The Great Les

Going to see Les Paul during his final years, playing every Monday night at the Iridium club just north of Times Square in NYC was always a good time, not only for the music—and to be truthful, by then Les’ arthritis had robbed him of his best chops—but also for his playful, well–meaning, semi–lecherous sense of humor. It’s a point made by many of the interview subjects in Thank You Les, a new CD/DVD package that celebrates not only Paul who died in 2009 at age 94, but also his longtime sideman, guitarist Lou Pallo. Keith Richards, Billy F. Gibbons, Slash and Steve Miller are the more famous players who play on the tribute CD and also comment in the film on Paul’s musical influence as well as his unforgettable personality. Not to spoil the surprise entirely, but to recount just a few classic moments from the film, Nikki Parrott, the Australian standup bass player in Paul’s later bands says Paul knew all the old show business tricks. That’s followed by a bit of film shot in the club where Paul gazes at the very attractive blonde Parrott and says he feels like “a condemned building with a new flagpole on it.” Paul’s piano player in his later years, John Colianni, remembers once asking Paul what he thinks about while he’s playing a solo and a non–plussed Paul cracked, “I think about my wife’s sister.” Paul’s humor could also have an edge as it did when Jimmy Buffet sat in with the trio one night. When the audience began calling out for Buffet to play “Margaritaville,” Paul said he didn’t know the tune because at the time when the song was released, he’d been too busy “counting his money.” Keith Richards even recalls a show in England, after which Les asked Keith’s mother to marry him!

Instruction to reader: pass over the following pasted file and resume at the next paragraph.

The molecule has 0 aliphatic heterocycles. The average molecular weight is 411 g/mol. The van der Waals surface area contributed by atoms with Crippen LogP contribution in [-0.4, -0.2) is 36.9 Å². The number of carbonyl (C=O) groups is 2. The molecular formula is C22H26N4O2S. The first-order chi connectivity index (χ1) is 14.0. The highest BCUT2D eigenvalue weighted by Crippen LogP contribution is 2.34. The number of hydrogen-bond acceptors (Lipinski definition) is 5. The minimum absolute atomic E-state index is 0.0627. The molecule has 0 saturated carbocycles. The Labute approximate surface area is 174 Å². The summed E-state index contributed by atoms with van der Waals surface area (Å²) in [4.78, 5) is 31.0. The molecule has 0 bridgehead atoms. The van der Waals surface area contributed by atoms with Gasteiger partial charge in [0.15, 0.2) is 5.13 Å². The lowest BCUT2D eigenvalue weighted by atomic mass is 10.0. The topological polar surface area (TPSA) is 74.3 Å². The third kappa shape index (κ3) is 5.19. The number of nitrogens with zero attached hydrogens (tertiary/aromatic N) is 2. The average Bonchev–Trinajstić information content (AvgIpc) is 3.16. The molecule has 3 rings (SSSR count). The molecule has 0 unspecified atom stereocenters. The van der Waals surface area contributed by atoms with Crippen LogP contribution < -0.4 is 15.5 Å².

The film is an affectionate, low key affair that has lots of fun moments. The record that comes in the package has the advantage of, for the most part, being recorded live in the same studio. Only the Slash and Billy Gibbons tracks were recorded elsewhere and mixed in, so the sound is consistent and very listenable. The song list is heavy on the standards that were part of the Paul band’s book—”Sweet Georgia Brown,” “Over the Rainbow” and “Mister Sandman.” The album too is a very heartfelt tribute to a man beloved by many. In the film DJ Joey Reynolds may have said it best: “Les Paul was an experience. He was a ride.”